If you've ever been accused of stealing, you know what a distressing experience it is.
Your first reaction may be uncertainty, an unwillingness to believe what you just heard. "What was that? What did you say?"
When the accusation is repeated, you may be shocked or confused. As the reality sinks in, you are likely to be outraged and indignant. You may protest your innocence and look for moral support in the faces of bystanders.
How dare this person accuse you of stealing! How dare he embarrass you in front of family, friends, and strangers! What are these other people thinking? Do you look like someone who would steal?
This is how Cartrell Daniels of Lebanon says he felt when a restaurant manager accused him of stealing his cell phone.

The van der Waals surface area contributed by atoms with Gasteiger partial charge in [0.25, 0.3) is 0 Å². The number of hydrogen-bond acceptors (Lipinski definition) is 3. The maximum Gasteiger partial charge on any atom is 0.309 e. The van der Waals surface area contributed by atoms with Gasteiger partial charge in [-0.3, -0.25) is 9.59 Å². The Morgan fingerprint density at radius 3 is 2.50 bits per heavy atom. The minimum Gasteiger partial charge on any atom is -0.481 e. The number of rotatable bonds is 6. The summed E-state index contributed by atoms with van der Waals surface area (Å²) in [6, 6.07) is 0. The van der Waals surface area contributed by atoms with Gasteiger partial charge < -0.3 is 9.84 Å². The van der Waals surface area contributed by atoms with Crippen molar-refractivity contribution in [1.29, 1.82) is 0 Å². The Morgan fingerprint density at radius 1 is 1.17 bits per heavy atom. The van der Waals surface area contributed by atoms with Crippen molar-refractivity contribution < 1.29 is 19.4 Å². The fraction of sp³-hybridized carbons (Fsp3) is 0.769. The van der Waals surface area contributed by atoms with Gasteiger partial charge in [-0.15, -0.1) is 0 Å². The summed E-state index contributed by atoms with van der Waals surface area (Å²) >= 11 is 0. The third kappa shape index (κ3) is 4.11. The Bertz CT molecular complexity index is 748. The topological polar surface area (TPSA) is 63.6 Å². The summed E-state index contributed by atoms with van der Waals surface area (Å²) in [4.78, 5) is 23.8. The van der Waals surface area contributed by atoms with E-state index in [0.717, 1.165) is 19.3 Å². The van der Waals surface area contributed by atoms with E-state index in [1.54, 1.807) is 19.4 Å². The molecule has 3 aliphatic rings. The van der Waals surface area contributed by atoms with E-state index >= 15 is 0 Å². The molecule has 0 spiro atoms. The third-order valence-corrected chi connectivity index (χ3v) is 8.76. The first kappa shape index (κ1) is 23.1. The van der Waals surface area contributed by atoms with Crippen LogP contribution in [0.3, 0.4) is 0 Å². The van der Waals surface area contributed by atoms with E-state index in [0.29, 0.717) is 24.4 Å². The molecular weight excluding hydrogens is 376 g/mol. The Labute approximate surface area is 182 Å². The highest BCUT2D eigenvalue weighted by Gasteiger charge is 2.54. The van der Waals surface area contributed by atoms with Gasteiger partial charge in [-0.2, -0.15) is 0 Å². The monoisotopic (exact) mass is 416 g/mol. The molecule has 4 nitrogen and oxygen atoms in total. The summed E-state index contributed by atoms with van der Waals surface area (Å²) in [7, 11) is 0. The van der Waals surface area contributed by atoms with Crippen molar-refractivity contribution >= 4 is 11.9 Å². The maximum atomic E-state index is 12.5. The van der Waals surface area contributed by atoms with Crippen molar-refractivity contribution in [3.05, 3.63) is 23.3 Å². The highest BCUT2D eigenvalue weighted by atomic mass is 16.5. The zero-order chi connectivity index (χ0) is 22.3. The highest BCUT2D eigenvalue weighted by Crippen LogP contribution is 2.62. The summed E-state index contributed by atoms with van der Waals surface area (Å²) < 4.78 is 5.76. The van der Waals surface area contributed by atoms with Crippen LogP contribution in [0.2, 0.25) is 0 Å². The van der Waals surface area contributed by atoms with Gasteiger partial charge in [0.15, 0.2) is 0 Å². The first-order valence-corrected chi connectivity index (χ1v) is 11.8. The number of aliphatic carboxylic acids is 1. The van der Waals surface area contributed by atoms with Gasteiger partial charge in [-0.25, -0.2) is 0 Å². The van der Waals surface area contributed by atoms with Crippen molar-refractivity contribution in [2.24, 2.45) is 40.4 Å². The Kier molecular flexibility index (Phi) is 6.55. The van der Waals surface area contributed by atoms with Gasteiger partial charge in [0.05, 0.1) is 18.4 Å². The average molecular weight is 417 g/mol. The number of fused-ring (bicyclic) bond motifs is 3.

Cartrell was sharing a meal with family at the Golden Corral Restaurant in Collinsville two days before Christmas last year when the manager leveled his accusation.
Cartrell has since filed suit for defamation in St. Clair County Circuit Court. He asserts that he was "a person of good name, fame and reputation in and around Lebanon" and that he "has been greatly injured in his reputation; he has suffered great humiliation and emotional distress; he has been submitted to public shame and has suffered emotionally as a result thereof."
This is just the way an innocent person would feel after being falsely accused. And it's just the way a guilty person would act to feign innocence.
Cartrell has been accused of theft before. A few months before the Golden Corral incident, he was arrested by Belleville police on suspicion of retail theft. He pled guilty to the charges on April 7, according to the St. Clair County State's Attorney.
So much for being "a person of good name, fame and reputation in and around Lebanon." Apparently, the standards are different there.